Dr. Darren Smith provides many different types of injectables, such as Botox, Dysport, Kybella, and more. Book your injectables consultation at his New York City-based practice today. Use our book online tool to schedule online or call the office to schedule over the phone.
Cosmetic injectables can be broken down into two major categories: neuromodulators (like Botox, Dysport and Xeomin) and fillers (like Restylane, Juvederm, and many others). These products have a common goal: achieve a refresh the face (and other areas of the body) to achieve a rejuvenated appearance. Fillers help towards this goal by treating lines and folds and adding volume in areas of inappropriate depth or hollowness. Neuromodulators contribute by addressing a different kind of wrinkle or line. As neuromodulators and fillers are best suited to address specific types of facial lines, there is great deal of art and science that goes into designing an individualized injectable treatment plan. Dr. Smith will work with you one-on-one to design your optimal approach to cosmetic injectables. You can read about the basic principles here for background to bring with you to your consultation. Also, note that we mentioned that there were two “major” categories of cosmetic injectables. There is one cosmetic injectable that falls into its own category: Kybella. More on that below.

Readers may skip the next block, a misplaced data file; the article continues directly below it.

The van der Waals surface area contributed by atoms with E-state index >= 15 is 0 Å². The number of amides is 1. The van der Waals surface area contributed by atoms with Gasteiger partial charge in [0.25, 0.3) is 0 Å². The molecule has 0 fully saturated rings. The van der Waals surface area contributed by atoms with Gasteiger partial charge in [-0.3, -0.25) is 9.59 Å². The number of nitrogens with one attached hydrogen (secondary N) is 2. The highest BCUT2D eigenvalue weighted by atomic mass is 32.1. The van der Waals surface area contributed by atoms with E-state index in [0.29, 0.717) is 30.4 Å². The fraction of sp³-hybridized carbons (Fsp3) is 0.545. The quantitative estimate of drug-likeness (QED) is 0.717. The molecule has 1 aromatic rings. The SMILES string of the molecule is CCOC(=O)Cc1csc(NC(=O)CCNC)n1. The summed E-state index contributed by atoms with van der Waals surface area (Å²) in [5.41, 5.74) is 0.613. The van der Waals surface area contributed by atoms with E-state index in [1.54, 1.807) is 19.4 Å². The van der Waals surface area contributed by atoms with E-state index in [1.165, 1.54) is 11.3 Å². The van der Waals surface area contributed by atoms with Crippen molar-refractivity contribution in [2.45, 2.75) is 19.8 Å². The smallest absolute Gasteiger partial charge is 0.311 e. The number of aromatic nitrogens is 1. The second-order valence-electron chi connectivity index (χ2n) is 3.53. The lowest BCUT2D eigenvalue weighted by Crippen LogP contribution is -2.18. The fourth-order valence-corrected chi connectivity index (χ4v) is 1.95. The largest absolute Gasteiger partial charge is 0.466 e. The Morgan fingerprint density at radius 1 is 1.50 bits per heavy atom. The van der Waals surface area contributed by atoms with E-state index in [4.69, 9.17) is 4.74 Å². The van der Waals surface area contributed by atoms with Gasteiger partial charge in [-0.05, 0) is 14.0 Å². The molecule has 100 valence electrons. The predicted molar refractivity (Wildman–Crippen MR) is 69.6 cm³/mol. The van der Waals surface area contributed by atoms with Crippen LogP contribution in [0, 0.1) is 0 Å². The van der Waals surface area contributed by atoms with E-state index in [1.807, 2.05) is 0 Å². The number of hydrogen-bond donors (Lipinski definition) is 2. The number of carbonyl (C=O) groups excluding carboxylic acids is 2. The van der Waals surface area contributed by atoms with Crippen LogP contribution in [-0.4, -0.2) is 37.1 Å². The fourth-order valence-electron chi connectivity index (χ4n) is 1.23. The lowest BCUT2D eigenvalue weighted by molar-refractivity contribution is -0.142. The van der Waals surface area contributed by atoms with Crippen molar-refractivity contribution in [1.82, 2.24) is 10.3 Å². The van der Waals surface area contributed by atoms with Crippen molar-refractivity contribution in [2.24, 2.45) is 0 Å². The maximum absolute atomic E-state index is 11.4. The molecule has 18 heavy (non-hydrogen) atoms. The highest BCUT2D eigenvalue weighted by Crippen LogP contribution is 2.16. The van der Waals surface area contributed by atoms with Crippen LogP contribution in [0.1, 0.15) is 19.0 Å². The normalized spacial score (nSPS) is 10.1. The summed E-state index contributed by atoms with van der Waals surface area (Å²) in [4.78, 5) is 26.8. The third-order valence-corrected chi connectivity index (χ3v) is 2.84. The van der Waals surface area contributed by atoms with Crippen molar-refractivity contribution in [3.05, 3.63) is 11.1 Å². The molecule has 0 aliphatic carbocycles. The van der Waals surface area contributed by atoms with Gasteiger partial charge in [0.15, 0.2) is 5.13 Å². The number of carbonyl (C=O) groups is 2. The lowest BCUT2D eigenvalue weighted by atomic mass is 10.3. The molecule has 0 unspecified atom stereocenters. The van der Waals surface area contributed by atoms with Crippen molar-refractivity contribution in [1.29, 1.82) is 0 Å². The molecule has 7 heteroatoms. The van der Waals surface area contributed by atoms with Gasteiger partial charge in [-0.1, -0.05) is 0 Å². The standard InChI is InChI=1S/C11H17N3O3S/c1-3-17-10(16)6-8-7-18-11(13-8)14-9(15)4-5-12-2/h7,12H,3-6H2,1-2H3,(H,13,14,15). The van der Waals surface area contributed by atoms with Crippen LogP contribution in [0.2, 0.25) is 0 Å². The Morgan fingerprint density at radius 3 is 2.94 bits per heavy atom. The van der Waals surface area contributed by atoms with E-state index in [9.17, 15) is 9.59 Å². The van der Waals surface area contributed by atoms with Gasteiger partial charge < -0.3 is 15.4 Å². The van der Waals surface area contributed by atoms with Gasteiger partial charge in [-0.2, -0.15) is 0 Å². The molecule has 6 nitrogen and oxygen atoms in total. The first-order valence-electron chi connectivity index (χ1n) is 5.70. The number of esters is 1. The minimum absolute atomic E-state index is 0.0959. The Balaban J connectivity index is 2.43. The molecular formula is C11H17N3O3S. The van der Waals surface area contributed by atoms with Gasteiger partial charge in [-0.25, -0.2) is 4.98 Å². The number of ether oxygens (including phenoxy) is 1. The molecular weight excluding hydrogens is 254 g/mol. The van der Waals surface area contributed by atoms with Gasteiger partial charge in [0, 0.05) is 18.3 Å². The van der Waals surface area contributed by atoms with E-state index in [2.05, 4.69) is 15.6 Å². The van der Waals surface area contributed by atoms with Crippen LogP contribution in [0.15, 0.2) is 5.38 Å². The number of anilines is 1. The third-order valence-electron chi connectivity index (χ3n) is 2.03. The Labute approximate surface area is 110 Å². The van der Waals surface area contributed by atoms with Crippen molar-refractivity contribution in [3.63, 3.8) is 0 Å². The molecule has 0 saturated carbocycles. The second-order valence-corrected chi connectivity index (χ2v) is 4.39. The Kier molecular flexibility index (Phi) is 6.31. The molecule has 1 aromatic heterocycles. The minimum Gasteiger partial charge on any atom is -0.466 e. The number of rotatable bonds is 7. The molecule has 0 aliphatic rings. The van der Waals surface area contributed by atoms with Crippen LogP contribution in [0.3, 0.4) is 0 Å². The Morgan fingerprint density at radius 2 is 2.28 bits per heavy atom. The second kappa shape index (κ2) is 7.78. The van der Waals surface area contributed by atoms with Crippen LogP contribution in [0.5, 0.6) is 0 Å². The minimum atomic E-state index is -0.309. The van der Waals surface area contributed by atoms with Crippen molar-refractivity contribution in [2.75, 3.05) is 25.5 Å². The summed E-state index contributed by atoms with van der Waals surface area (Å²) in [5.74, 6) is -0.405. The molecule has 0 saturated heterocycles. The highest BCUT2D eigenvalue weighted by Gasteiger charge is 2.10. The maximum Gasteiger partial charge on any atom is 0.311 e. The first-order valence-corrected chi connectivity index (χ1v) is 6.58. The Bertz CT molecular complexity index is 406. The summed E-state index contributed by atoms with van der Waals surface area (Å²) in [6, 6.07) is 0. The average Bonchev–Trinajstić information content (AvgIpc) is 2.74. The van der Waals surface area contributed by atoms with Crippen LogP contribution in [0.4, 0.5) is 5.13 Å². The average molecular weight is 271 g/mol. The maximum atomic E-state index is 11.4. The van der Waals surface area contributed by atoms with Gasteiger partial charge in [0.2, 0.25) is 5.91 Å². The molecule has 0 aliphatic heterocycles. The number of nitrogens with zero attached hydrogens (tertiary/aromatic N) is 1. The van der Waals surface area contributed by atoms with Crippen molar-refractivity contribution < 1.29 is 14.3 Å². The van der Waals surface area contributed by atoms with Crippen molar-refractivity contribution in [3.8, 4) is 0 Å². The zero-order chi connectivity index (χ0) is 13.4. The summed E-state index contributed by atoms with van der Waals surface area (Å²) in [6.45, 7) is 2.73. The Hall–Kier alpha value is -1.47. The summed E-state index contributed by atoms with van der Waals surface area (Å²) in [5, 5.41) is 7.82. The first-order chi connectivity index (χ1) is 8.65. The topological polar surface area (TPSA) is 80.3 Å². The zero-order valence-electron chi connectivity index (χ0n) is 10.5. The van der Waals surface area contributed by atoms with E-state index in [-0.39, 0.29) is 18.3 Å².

To better understand the role of fillers and neuromodulators in facial rejuvenation, it is helpful to discuss the two different kinds of lines on the face and what causes each type.
“Dynamic” lines are lines that appear when the muscles of the face contract to create facial expressions (for example the horizontal lines on the brow that occur when the eyebrows are raised). These appear because when muscles contract, the skin over them folds in order to move (like when you open a book and the spine wrinkles). With repeated brow motion over time, these dynamic lines actually cause the other kind of lines on the face: “static” lines.
“Static lines” are the horizontal lines present on some foreheads, even at rest. Going back to the book analogy, a new book will have a smooth spine. When it is opened for the first few times, lines appear on the spine only while it is open (the dynamic lines). Over time, however, the dynamic lines on the spine of the book will cause permanent lines that are present on the spine of the book even when it is closed (the static lines).
Neuromodulators (products such as Botox, Dysport and Xeomin) are useful in treating dynamic lines. They work by weakening the muscles in the area in a carefully controlled manner to minimize overlying wrinkle formation. Neuromodulators can be used for the prevention of static lines before they start. Once static lines are present, however, it is very hard if not impossible to treat them with neuromodulators.
Fillers, alternatively, are used to treat static lines and to add volume to the face. The fillers used in our practice are for the most part gels that are different formulations of hyaluronic acid, a substance naturally present in the body that can be placed in creases to dramatically lessen their severity. They can also be added to provide volumes in regions of the face that have “sunken” or “deflated” over time.
Kybella is the injectable that does not fit into either one of the above categories. This product is used to dissolve well-defined pockets of excess fat. It is specifically designed to treat “double chins.”